North Sea Farm Foundation offers blue economy solutions to food security
The blue economy is a solution to reduce carbon emissions and ensure food security. Seaweed is an alternative source of nutrients for our diet as cattle farming produces alarmingly high quantities of greenhouse gasses. It is grown from renewable, local, sustainable sources on and offshore.
©North Sea Farm Foundation
Seaweed is healthy and tasty. Seaweed is a common ingredient in Asian sushi dishes. And more and more Europeans are discovering it as an alternative source of nutrients. It can be used a flavouring in soups, garnish in salads and as a raw material for bioplastics and textiles. In the Netherlands, The Dutch Weedburger company has already developed a tasty award-winning snack which is sold at festivals and hip restaurants.
Seaweed production does not require fresh water, farmland or fertilizer. It can be grown locally. And offers new opportunities for the economy adding to our food security and the Netherlands could become a frontrunner in the industry. It converts greenhouse CO2 into biomass and oxygen, which counteracts oceanic acidification and climate change. Inadvertently seaweed farms acts as a nursery for young fish and shellfish. And seaweed farms can also be combined with offshore wind farms.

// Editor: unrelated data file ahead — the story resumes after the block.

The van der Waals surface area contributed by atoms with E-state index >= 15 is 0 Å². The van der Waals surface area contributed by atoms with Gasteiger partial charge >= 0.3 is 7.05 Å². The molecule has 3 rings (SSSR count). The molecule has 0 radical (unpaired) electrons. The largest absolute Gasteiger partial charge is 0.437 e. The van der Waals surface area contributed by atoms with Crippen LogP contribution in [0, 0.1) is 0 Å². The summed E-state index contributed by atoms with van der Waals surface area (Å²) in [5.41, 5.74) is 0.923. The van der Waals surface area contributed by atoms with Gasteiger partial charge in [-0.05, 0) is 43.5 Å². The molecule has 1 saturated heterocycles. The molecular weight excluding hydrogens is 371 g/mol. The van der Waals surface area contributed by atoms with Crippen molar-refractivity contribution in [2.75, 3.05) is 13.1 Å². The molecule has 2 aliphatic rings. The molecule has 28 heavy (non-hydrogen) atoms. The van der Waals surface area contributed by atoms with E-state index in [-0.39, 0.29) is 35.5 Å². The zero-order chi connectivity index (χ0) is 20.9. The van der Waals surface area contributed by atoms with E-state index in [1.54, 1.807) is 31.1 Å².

After several months trying out its techniques in a test farm off the island of Texel, the North Sea Foundation has been given permission to start new trials 15 kilometers off the Dutch coast at seaside resort Scheveningen. The aim of this sea farm is to test growing seaweed among offshore wind farms.
The foundation has set up the Seaweed Platform where coalitions between businesses, government and research organisations can realise a regional seaweed economy. Fifty organisations have already joined so that oceans become a sustainable source of local food and biobased applications.